But as I mentioned earlier, that did NOT apply to my ancestors. Slavery continued. They needed us to build this “great nation” of ours. Wage-free, of course. They wanted to keep us in servitude so badly that a separate, internal war was fought between the North and the South just to preserve their right to keep slavery as it was. They even shot the man that gave us our freedom in the back of his head.
But look, I’m not angry about the holiday. It’s as important to our nation as an Independence Day is for any other country who fought for and established its own independence.
I just don’t see it like I used to. Accept it.
I, along with millions of others, have gravitated towards our own day of independence, now formally known as Juneteenth, commemorating our emancipation. And even that new holiday is bittersweet because certain laws and rights have yet to be passed or granted to change things to make us equal or comfortably safe from white supremacists, hate crimes, abusive law enforcement and the criminal justice system as a whole. Consequently, we’re still trying to decide just how we want to celebrate it.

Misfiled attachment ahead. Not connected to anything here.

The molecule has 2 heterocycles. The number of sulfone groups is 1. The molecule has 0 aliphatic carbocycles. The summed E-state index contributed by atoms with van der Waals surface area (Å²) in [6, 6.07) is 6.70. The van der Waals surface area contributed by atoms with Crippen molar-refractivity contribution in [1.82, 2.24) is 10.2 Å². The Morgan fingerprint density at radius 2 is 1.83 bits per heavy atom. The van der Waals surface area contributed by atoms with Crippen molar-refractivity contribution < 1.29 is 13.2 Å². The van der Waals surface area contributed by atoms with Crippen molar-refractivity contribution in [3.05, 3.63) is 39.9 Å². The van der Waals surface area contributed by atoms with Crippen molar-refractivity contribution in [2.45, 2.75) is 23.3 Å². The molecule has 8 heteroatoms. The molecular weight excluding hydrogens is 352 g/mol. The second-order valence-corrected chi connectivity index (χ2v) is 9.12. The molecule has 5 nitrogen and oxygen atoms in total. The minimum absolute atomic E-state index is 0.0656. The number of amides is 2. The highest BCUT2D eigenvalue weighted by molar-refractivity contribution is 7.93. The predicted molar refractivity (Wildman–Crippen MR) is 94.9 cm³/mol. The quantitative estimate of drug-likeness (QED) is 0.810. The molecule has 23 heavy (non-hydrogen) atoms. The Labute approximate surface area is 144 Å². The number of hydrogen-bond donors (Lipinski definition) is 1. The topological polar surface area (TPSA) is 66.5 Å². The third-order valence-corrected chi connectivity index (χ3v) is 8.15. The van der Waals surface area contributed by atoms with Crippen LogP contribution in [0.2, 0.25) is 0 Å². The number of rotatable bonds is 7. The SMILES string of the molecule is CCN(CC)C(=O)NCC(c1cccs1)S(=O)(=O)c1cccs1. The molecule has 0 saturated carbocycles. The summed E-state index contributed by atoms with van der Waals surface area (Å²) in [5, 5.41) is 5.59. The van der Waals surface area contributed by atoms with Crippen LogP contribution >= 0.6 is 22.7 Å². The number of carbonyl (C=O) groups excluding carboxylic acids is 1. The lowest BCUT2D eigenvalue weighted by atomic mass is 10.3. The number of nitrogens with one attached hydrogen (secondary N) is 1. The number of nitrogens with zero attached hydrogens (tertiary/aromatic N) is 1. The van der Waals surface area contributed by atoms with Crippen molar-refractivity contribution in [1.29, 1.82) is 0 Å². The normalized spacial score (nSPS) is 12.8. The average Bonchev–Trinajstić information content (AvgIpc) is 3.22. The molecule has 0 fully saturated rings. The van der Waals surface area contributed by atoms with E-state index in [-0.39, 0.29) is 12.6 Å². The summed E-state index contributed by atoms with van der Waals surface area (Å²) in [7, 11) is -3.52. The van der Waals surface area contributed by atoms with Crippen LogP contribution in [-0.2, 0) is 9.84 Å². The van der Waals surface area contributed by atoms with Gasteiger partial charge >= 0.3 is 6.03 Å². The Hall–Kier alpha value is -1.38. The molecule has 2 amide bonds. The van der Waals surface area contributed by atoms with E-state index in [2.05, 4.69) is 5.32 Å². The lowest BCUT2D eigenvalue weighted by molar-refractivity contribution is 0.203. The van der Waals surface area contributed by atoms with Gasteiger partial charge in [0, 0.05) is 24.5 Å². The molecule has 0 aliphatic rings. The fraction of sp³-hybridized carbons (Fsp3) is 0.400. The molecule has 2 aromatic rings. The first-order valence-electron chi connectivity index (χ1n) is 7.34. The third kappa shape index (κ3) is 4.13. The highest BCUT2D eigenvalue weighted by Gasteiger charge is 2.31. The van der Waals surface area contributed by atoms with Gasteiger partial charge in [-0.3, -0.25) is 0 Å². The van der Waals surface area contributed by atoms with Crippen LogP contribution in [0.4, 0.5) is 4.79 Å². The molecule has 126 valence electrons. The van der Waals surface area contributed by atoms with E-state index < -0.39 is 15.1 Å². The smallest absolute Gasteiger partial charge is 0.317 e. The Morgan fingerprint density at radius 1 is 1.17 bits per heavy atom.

In conclusion, please don’t expect cultures to sing the praises of a country that has done very little to reciprocate that love. People like the Blacks, the Latinos, the Asians, the “Indians” (who lived here first, mind you).
And don’t be so quick to judge or condemn a culture for creating and celebrating a holiday specific to them, especially when it’s their own equivalent to the one you so proudly cherish.
It’s not divisive. It’s not rebellious. It’s not un-American.
It’s humane. It’s only fair. It’s the right thing to do…
…and it’s long overdue.